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This article explores the history of the Eye of Providence and explains its significance within Freemasonry.

As Freemasons, we’ve dedicated ourselves to a high moral standard. We’re devoted to serving our communities, refining our rough ashlars as we strive to become better men and push ever forward in an attempt to find greater light through our craft. Reminding us of our commitment is the Grand Architect’s Eye of Providence, the ancient symbol guiding our actions to be just, carried out with humility and love.

While the Eye has long been associated with Freemasonry, first with the publication in 1797 of Thomas Smith Webb's Freemasons Monitor, modern popular culture has led to a rise in conspiracy theories distorting its significance and past. Here we will examine this ancient emblem's rich history and detail its true meaning within the Masonic fraternity.

A gold Eye of Providence statue
The Eye of Providence statue at St. Stephen Church in Belat, Turkey

Ancient Eyes

Long before the Eye of Providence watched over the first Masonic lodges of our ancestors, eyes were used by one of the world’s oldest religions. In Sumerians sculptures (4500 – 1900 BCE), eyes were enlarged to communicate the subjects’ holiness. These large eyes were meant to convey watchfulness and enlightened thinking. The ancient Egyptians used eyes in hieroglyphics in reference to the story of the god Horus, who in their mythology lost his eye in a battle. Later his eye was returned and healed, and the Egyptians subsequently began interpreting the eye as a symbol of healing, growth, and perseverance.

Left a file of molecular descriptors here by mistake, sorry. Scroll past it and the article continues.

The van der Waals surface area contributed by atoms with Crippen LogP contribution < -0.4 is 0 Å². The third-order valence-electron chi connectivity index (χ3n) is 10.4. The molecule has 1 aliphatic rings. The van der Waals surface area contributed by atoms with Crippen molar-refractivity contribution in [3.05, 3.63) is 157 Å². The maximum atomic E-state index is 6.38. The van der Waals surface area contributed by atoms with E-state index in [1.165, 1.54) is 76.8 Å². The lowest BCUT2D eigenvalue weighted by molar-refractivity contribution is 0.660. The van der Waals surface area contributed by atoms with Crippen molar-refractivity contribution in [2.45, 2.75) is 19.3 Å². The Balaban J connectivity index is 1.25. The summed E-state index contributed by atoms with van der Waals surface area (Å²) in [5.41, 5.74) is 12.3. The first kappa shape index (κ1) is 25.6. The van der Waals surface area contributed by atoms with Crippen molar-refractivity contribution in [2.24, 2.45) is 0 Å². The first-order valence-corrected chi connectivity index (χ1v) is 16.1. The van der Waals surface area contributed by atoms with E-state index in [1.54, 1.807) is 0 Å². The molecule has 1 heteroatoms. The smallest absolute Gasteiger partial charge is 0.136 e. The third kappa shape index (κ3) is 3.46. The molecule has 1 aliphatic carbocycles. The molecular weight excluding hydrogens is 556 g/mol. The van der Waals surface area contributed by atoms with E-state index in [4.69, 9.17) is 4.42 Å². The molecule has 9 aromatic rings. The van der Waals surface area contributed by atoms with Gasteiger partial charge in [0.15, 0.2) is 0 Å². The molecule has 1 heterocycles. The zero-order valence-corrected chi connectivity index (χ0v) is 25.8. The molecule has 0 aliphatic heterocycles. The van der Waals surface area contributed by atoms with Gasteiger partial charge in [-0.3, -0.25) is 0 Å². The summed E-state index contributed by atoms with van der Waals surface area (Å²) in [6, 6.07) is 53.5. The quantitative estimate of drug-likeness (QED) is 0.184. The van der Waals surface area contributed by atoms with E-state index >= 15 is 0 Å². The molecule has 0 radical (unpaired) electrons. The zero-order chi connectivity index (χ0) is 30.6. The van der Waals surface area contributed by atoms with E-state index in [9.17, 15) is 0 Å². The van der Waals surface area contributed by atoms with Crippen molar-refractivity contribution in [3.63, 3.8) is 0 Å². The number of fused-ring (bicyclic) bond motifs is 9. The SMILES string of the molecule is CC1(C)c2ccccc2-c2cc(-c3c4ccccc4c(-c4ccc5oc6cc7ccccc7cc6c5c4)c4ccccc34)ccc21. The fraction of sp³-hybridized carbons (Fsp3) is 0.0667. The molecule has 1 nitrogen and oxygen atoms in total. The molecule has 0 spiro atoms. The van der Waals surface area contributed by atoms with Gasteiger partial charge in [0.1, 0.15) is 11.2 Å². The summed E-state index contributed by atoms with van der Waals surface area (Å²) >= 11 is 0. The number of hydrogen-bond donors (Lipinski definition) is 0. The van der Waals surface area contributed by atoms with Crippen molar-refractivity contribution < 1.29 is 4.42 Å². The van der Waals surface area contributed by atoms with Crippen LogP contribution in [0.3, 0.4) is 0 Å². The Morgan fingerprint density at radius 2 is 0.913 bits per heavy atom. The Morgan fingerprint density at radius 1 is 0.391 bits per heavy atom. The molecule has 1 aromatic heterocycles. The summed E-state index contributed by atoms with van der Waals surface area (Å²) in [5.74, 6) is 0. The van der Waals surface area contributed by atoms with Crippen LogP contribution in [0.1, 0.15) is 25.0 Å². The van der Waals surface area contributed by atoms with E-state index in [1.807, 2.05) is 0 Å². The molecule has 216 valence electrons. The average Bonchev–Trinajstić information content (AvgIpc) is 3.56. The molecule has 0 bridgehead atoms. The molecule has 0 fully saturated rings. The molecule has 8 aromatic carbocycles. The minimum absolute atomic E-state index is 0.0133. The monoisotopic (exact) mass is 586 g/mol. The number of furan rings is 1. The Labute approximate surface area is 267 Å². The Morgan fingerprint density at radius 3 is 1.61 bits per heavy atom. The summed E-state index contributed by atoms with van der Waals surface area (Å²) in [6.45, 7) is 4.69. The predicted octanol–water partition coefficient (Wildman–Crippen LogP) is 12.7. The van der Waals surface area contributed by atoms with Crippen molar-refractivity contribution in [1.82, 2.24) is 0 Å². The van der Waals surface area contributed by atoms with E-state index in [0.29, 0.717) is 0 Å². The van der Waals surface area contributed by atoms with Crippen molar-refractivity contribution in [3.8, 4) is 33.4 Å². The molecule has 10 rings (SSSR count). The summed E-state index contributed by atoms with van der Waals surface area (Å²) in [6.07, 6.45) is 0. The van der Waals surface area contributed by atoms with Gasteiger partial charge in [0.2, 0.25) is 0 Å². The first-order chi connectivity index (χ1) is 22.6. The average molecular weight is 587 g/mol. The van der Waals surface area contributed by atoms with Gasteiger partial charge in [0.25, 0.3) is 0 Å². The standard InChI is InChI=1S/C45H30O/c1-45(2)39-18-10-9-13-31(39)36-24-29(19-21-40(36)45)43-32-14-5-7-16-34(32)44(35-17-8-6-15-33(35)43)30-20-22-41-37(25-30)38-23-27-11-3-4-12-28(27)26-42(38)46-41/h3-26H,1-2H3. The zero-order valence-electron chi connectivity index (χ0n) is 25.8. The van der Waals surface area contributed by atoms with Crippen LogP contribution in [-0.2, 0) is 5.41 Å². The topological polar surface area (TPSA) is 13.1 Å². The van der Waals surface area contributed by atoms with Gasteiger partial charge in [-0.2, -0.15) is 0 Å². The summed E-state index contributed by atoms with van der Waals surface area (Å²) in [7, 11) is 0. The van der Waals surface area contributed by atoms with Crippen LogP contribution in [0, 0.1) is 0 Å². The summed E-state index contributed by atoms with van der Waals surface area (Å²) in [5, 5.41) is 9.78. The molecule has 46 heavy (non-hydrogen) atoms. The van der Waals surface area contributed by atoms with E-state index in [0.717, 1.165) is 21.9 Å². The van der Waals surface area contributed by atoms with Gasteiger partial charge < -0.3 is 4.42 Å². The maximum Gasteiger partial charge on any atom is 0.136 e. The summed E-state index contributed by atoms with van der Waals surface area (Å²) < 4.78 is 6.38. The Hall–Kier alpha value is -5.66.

The Renaissance

The rise of the Eye of Providence in Western culture occurred during the Renaissance. European scholars and artists of this era were enraptured by ancient iconography, which led to attempted interpretations, many of which proved inaccurate. For example, in 1499, a romance by Francesco Colonna translated the Egyptian eye symbol into ‘God.’ The emblem quickly became an embodiment for God, as can be seen from the 1525 painting by Pontormo, Supper at Emmaus.